Tennessee Supreme Court Suspends Executions

On April 10, the Tennessee Supreme Court canceled the execution dates for all four Tennessee death-row inmates currently under death warrant, and returned their cases to the lower courts to address the inmates’ challenges to the state’s lethal injection procedures. The executions had been scheduled for October 2015 through March 2016. Tennessee has not carried out an execution since 2009, but the state announced in 2013 that it would switch from a three-drug lethal injection protocol to a one-drug protocol using pentobarbital. Because of difficulties obtaining lethal injection drugs, Tennessee also passed a law in 2014 permitting the use of the electric chair if lethal injection drugs are not available. A group of inmates are currently challenging the constitutionality of Tennessee’s lethal injection protocol as constituting cruel and unusual punishment, and the inmates have also challenged the State’s use of the electric chair. The Tennessee Supreme Court is expected to decide soon if it will review the inmates’ challenges to the electric chair.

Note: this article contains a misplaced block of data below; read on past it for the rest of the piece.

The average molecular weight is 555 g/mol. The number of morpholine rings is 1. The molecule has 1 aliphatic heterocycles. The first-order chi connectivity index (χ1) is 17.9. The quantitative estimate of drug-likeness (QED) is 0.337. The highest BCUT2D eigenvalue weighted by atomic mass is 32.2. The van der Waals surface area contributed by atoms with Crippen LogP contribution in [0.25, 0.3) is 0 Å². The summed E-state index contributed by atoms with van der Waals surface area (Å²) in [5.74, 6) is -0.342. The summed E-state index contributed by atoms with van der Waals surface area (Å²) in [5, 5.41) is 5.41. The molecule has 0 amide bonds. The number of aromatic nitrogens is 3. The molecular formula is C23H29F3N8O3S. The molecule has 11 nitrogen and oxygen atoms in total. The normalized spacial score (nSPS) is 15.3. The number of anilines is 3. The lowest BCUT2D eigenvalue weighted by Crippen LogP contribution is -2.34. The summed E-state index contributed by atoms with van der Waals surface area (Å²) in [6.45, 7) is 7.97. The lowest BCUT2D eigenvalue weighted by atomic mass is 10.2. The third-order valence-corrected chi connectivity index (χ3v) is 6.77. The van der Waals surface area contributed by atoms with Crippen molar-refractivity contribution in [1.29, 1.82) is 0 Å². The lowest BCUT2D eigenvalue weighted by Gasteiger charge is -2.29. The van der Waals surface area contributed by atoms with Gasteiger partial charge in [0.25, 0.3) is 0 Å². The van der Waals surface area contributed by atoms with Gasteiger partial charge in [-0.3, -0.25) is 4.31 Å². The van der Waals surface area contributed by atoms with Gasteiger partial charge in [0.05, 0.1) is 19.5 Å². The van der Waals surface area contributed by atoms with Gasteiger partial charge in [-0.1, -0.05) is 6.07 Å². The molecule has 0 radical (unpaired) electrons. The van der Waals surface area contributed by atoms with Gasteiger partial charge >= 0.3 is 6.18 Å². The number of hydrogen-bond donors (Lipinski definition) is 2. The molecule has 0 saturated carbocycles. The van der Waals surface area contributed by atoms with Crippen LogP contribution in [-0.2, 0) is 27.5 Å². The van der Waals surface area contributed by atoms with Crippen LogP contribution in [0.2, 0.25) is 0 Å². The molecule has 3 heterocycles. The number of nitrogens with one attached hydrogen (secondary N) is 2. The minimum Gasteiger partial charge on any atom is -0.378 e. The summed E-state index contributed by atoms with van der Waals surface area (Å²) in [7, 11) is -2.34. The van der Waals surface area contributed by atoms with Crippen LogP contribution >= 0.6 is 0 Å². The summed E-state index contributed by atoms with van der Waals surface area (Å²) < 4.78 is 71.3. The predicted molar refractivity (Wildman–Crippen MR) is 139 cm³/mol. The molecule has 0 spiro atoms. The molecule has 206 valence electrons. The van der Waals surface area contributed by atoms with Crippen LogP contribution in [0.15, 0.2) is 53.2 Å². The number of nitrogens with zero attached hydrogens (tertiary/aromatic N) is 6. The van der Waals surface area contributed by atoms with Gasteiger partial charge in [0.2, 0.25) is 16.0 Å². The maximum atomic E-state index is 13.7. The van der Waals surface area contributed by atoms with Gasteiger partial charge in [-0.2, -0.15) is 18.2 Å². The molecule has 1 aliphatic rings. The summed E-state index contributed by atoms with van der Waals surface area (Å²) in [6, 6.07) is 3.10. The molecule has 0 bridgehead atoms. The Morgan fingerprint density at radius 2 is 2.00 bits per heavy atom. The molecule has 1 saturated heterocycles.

(S. Barchenger, “Tenn. executions halted as legal challenges continue,” The Tennessean, April 13, 2015; M. Berman, “Tennessee court calls off the rest of the state’s scheduled executions,” The Washington Post, April 13, 2015.) See Lethal Injection and Recent Legislative Activity.